A few years later, a friend and former co-worker encouraged me to apply for a position at his company, another technology business with great benefits and an inspiring vision and culture. Knowing I had a place to land, the support of a friend, and the skills to succeed, I took a leap of faith and started my new job.
One thing was for sure; I was in a different league. Where I had led a global, but small, team that handled all the marketing, events, PR, and employee communications, I was now one of hundreds, if not thousands, of marketing professionals, each owning specific functions and industries.
Pushed once again, my strategic and creative muscles became stronger and more flexible. Working with a diverse set of co-workers, clients, and consultants challenged me to be both more assertive and more collaborative.
You can’t be ambivalent about what you want.
The company was notorious for its frequent reorganizations. In the ten years I was there, my manager changed 11 times.
I had developed a canned response to the ‘what do you want to do?’ question that I repeated with every new manager. “I want to grow, to learn, create good work, and to have some fun along the way,” I’d chirp.
Ho-hum. Not especially ambitious, but I had no desire to be at this point. I had built some financial security, my kids were all grown up, and I was single. I was ready to do something, but since I wasn’t sure what, this job would do just fine.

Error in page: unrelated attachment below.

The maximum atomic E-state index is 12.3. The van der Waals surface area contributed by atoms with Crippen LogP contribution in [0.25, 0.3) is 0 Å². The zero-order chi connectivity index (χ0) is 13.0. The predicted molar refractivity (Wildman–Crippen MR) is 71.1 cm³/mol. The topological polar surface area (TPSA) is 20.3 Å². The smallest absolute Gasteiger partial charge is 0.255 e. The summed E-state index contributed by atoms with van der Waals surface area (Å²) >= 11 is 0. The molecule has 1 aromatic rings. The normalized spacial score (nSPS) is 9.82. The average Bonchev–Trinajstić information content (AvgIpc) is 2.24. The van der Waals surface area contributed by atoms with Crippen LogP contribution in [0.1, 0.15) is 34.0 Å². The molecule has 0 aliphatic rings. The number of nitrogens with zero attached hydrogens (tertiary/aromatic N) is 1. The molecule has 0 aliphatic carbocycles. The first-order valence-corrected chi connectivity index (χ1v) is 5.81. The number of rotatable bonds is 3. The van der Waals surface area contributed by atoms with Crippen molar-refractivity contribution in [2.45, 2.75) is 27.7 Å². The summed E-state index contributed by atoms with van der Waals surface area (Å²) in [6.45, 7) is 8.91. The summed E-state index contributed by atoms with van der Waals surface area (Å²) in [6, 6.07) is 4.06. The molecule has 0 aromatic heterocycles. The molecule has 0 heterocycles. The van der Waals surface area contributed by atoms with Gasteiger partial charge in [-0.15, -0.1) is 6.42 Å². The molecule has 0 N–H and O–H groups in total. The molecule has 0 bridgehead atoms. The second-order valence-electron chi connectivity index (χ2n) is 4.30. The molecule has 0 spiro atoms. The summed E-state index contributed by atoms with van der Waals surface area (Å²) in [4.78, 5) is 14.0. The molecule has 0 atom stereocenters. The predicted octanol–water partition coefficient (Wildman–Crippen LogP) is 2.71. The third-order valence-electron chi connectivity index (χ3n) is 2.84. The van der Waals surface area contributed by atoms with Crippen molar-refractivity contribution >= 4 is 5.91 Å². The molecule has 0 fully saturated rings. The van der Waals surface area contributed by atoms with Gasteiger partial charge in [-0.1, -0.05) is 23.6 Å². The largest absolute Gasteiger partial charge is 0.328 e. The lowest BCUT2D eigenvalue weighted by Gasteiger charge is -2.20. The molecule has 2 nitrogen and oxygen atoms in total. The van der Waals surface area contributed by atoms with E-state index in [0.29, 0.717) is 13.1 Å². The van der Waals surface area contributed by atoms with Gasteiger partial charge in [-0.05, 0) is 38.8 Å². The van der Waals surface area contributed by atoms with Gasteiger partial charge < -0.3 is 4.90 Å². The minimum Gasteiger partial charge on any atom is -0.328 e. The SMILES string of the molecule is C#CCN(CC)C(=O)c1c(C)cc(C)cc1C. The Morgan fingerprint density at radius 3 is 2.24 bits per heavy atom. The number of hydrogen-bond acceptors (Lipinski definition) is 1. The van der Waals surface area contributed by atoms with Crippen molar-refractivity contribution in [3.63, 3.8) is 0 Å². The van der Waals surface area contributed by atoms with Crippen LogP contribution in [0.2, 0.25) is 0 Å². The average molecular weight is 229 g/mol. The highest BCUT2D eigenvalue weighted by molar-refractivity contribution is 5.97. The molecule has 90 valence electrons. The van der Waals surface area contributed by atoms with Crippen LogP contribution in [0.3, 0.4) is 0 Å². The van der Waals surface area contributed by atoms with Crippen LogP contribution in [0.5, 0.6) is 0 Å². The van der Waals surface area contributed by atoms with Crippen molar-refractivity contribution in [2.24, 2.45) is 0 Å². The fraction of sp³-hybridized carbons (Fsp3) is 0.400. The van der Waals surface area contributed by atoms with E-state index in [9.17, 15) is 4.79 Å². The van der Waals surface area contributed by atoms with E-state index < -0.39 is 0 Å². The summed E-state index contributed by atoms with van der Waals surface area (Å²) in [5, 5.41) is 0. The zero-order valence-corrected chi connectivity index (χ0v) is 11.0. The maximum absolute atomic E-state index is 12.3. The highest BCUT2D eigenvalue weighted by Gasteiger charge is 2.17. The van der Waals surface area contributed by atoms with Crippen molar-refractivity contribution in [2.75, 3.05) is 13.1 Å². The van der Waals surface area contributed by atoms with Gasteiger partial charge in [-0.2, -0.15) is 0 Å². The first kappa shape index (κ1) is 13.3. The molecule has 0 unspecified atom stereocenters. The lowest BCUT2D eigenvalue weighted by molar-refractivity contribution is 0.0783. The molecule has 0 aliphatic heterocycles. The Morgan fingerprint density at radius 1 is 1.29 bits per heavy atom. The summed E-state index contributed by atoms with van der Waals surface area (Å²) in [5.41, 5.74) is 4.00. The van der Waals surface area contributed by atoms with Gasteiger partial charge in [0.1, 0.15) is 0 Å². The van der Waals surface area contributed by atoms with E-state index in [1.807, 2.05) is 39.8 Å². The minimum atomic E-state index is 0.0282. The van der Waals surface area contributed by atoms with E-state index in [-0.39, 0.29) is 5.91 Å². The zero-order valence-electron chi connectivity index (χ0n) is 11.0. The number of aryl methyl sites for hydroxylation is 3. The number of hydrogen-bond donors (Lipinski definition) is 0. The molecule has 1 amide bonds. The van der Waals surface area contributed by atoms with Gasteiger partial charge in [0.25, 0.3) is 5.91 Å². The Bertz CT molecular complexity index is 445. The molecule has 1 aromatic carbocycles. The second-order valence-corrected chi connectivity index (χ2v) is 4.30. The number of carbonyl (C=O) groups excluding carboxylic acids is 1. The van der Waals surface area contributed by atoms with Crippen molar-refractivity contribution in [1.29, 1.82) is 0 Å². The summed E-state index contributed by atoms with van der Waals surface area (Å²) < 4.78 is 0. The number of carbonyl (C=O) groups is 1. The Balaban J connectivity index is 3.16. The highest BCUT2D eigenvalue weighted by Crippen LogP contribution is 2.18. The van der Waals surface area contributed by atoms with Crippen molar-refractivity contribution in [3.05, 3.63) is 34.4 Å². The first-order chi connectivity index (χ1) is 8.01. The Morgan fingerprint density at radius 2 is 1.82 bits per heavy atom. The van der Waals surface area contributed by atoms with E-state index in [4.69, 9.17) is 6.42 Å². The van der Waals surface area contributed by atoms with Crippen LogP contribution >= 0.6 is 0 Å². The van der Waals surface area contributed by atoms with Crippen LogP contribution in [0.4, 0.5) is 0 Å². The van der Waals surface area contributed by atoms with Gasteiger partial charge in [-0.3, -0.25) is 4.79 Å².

Mid-way through my tenure, I worked for a woman who challenged my lack of ambition. She said to me, “you can’t be ambivalent about what you want.”
Here was the yang to the yin of my mother’s advice. Mom had said to learn a valuable skill and go where it leads you. Now I was being advised to set my own course. She wasn’t wrong either.
I recently listened to the audio version of Michelle Obama’s memoir Becoming and bookmarked this clip. “I hated being a lawyer – I wasn’t suited to the work. I felt empty doing it, even if I was plenty good at it.”
Two things struck me. First, the certainty of that declaration — even though she wasn’t at all sure what she did want, she was not the least ambivalent about what she did not want. Secondly, you can be “plenty good” at something and still not be fulfilled by it.
I am plenty good at marketing, and I am suited to the work, but after 25 years or so of corporate work life, I too felt empty.
Mrs. Obama summed up the feelings I harbored in the last few years. To hear them from the most admired woman in the world affirmed for me that the question of ‘what do you want to do?’ is universal — it is the struggle of becoming.
I didn’t come to this realization until just recently, months after I left that job. I was not ambivalent. What I wanted was not to be working in a corporate environment.
What I wanted was to explore all the other possibilities, to grown, to learn, to create good work, and to have some fun along the way.
- A new chapter isn’t the end of who you were, it is the continuation of your story.
- Ambivalence isn’t indecisiveness, it’s a sign that it’s time to move on.
- Becoming is not the endgame, it’s a lifelong process.